Fall Report: WashingtonFall Report
SEATTLE — Midway through taking in one of Washington’s fall baseball practices, it hit me that there is a sure reason why I’m not surprised the Huskies made it to Omaha last season. Even in a fall practice there is a certain level of intensity and meticulousness.
While Joe Wainhouse was taking his swings in batting practice, coach Lindsay Meggs was next to the cage with a fungo bat hitting baseballs to a couple of players standing in the second base area of the field, who were taking grounders and throwing them to first base.
At one point, Meggs hits a soft grounder toward the second baseman, who kind of underhands the ball toward the first baseman. Meggs yells out, “Hey, stop. Everybody stop.” The B.P. pitcher even halts his throws.
“Listen. You guys. Set your feet and make the throw. You’re too far away to underhand it. Just do the fundamental play. Set your feet. Make a good base. Then make the throw to first.”
With that said, B.P. started back up and Wainhouse began slapping screaming liners again.
That’s how Meggs handles his practices. Everything has a purpose to it. Everything has energy. Everything must be done the right way.
That is part of the reason the Huskies made their way to Omaha last June. The other big reason? “Unlike most teams that wear down and get the injury bug in the middle of the season, we did just the opposite. We started getting players back from injury in late March/early April and we started to come together and gelled as a team.”
The Huskies rode their health, energy and good fortune to get hot at the right time and made their first-ever trip to Omaha. From their 18-18 midseason point, they soon righted the ship and headed to the promised land.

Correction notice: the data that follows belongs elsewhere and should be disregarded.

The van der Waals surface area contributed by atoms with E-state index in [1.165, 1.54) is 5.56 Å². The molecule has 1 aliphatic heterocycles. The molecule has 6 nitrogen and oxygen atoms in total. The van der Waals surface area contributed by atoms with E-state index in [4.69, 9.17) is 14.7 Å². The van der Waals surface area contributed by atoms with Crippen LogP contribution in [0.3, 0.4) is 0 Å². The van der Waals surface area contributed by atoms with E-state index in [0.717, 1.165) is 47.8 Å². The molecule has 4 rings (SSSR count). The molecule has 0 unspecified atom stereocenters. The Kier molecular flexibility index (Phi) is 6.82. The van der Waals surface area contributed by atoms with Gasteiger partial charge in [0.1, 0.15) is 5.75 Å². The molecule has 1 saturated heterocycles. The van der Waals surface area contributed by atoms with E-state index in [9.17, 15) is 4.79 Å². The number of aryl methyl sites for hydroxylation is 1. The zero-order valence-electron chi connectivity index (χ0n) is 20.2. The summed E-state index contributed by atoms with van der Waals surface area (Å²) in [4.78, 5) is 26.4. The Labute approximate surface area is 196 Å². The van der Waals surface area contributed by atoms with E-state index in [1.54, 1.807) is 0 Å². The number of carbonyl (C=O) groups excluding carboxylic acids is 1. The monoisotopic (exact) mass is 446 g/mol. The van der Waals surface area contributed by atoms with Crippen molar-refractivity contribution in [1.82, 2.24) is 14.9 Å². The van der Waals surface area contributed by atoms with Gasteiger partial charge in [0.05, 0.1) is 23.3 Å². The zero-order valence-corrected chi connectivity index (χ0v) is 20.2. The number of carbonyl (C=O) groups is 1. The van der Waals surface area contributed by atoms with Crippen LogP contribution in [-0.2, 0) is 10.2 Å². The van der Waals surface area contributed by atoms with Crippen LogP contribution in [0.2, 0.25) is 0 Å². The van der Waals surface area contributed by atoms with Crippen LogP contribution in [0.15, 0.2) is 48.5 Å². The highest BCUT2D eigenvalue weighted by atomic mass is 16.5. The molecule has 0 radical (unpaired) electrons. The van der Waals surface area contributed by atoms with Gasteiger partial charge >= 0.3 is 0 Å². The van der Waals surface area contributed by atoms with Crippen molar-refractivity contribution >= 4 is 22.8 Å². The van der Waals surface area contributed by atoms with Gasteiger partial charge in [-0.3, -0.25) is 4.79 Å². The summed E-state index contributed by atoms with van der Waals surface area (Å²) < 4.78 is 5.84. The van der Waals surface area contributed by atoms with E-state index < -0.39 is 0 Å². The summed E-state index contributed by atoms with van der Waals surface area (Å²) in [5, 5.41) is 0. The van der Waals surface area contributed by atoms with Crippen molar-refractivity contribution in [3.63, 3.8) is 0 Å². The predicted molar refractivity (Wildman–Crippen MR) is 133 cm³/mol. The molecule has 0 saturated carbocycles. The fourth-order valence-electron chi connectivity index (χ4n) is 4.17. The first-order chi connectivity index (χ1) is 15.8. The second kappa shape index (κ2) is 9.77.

Catcher Nick Kahle said last June after their loss to Oregon State eliminated the Huskies from the CWS, “When we got all our guys back, we just really enjoyed ourselves. We showed that you’ve got to have fun while you’re playing baseball.”
So how do the boys from the land of grunge get back next June? First off, they take every play in practice like its the most important play in the world. Just like I saw first hand. Secondly, coach Meggs tells me that he has noticed in their first few weeks of fall practice that his team has been “more motivated than any team I’ve had before.”
So much for resting on their laurels. The Huskies are a driven team this fall.
Even though the Huskies will lose talents like A.J. Graffanino and Willie MacIver, you could argue that they still have four of their five starters returning due to the injury bug that struck last year.
After what he has seen this fall, Coach Meggs thinks Ben Baird is going to be one of the best defenders in the country at the hot corner. Baird is a shortstop by nature but took over third base last season when Willie MacIver went down with a hamate injury early in the season. But Baird went down to injury soon after MacIver returned and was shelved for the remainder of the campaign after making 31 starts. Though he only hit .204, Baird is a former 20th round draft pick of the Indians and should be a rising name to keep an eye on this season.